Senseless act mars Islamic Center

The Islamic Center on North 25th Avenue serves as a place for local Muslims to gather for worship in the Hattiesburg area. Susan Broadbridge/Printz
The Islamic Center on North 25th Avenue serves as a place for local Muslims to gather for worship in the Hattiesburg area.
Susan Broadbridge/Printz

As some of you may or may not know, something rather hateful happened almost two weeks ago.

Hattiesburg police began investigating an incident in which shots were fired at the Islamic Center on North 25th Avenue near The University of Southern Mississippi. Despite several shots fired at the building, no one was inside at the time. There were no injuries.

The initial reports of gunshots in that area came Tuesday, but it was not until Wednesday morning that Jerry Buti of the Islamic Center could confirm these reports by discovering the bullet holes.
So far the police have no leads or suspects in the case.

Now, there are not too many current events out there that can rile me up, but this vandalism – as it has been called – typically renders me livid. And it does not anger me because it is simply vandalism. It angers me because it is nothing short of terrorism.

Yes, I said it. People who shoot at mosques or other places of worship, no matter the reason or faith, are terrorists. Why on earth would anyone think it OK to go to this Islamic Center, pull out a gun, aim it at the building and then fire?

I have been in church services featuring missionaries who talked about persecution. They would tell long stories of how Muslims in faraway countries would terrorize the local Christians. What disgusts me is that this sort of thing is happening in our own city (quite literally right next door to USM) but in reverse. It is the Muslims who are being persecuted.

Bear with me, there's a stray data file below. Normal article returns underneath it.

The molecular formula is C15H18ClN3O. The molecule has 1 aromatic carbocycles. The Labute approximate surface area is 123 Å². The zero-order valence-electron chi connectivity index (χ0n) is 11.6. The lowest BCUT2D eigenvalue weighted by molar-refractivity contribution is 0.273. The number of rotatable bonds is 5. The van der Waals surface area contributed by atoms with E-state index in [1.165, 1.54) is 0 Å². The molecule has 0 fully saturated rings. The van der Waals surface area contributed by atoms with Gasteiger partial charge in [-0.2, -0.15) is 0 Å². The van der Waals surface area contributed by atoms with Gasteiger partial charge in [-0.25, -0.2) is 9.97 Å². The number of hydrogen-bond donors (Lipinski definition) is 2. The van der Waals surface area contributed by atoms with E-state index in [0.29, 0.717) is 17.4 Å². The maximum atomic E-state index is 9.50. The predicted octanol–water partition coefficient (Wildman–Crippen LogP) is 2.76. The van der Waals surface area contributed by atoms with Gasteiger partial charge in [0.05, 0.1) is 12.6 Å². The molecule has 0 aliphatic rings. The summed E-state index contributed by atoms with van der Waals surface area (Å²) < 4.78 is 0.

I’ll admit that I should not come to hasty conclusions about who committed this crime. It may not have been a Christian who shot at the Islamic Center. It could have been anyone. And this is also the first time anything like this has happened to the Islamic Center.

But regardless of the culprit’s background, this incident should never have happened. Under no circumstances should anyone fire shots at another person’s place of worship. Worse yet, while this may not have ever happened in Hattiesburg before, it sure has happened in other places.

What if people had been in the building? What if someone were seriously hurt?

And what is more bothersome is that when WDAM, the local news station, reported on this matter and posted it to their Facebook page, the comments were out of control. I can only assume so, anyway, since WDAM has a policy of deleting hateful comments and then commenting with that very policy.

But people were actually commenting with support for whoever was responsible? What, we’re all going to congratulate this terrorist?

Of course, there are always glimmers of hope. Many people commented with support for the Islamic Center, offering prayers and sympathy.

“Our prayers go out to the Muslim community in Hattiesburg,” said one of the better commenters, Dan Capper. “They are good folks who in no way deserve to be victims of a terrorist attack like this.”

Others offered up Bible verses talking about love for one’s neighbor. Now that’s the spirit! We should be working together, building each other up, not tearing one another down. We may not agree on various things like religion, but we can certainly respect each other as human beings.

I don’t mean we should all hold hands and sing “Kumbaya” or anything. I’m not a world peace nutcase. But I would like for us all to start showing a little more respect for each other. Maybe then we could somewhat reduce the senseless violence on Earth.